MORE than £2.1 million was spent on taxies taking children with medical and behavioural difficulties to school in Kirklees last year.

Figures show that Kirklees Council spent almost £12m on school transport costs over the last six years.

And with around 1,050 children and teenagers currently eligible – that amounts to around £20,378 per person.

The figures were obtained by Crosland Moor man Derek Thomas, a former taxi driver, who once took children and young people to and from school.

It is just one example of an expensive vital frontline service which all local authorities have to continue to provide – despite the economic downturn and enforced cuts.

Children with special needs and mobility problems would otherwise be unable to get to and from schools throughout the district.

Judith Anderson, Transport Officer with Kirklees Council’s school transport team, said their work was vital.

“The school transport team provide an essential service which enables many children and young people to attend school and it contributes a lot to supporting their education,” she said.

“This is especially true for children with special needs who may have, for example, a mobility problem or a learning difficulty.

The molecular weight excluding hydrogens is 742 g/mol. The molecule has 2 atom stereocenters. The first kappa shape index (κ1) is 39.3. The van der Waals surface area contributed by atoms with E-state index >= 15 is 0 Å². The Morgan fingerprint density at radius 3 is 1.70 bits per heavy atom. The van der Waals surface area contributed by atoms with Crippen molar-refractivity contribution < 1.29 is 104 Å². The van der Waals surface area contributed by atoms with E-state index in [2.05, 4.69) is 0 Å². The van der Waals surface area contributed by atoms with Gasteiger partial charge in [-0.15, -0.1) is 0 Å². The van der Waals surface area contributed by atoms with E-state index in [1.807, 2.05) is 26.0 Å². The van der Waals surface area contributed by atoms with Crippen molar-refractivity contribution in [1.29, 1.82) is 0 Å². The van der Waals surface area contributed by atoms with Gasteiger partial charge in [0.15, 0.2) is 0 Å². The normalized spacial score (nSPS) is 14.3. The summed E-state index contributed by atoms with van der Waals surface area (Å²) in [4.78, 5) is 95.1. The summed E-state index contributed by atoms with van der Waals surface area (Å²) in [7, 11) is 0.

“We think the Kirklees school transport team provides a good value service – one delivered by people who care.”

But former taxi driver Mr Thomas – who obtained the figures using Freedom of Information – described the figures as “outrageous”.

He said costs could be saved and believes some of the youngsters he once drove to and from school were able to get there on public transport.

“I think it’s outrageous,” he said. “Obviously children in wheelchairs and those with mobility problems who cannot use buses need it, but I was taking some who had ADHD and could get about perfectly.

“Why do they need taxis to school?

“And is it ever looked at if their parents could take them to school like others have to?”

Kirklees Council says all those eligible for this kind of school transport – including many children with Statements of Special of Educational Needs – have an assessment of needs or a medical referral from a consultant paediatrician.

The figures show that for the 2009/10 academic year, the council spent £2,139,756 on taxies – with about 900 pupils receiving transport to school and about 150 learners receiving transport to college.

Since 2004, they have spent £11,956,291 on hiring taxis and buses for such purposes.

Taxi companies have to apply to Kirklees Council and submit tenders to bid for the work. The ‘home to school’ contracts are tendered as a whole every three years.

Before the start of each school year all routes are reviewed.

Pupils who are leaving are taken off the routes and new eligible pupils added.

For new and merged routes, quotes are obtained from at least three operators with suitable vehicles prior to them being booked.

Currently, there are 35 taxi firms who transport the children and young people, and 26 PSV/bus operators.

The figures cover transport related costs to school.

Kirklees Council says a small number of parents/carers are paid mileage if their child cannot be accommodated on existing routes or the child is travelling to an out-of-area school where they don’t already transport pupils.

Kirklees Council receives funds from central government to finance transport, as do all councils.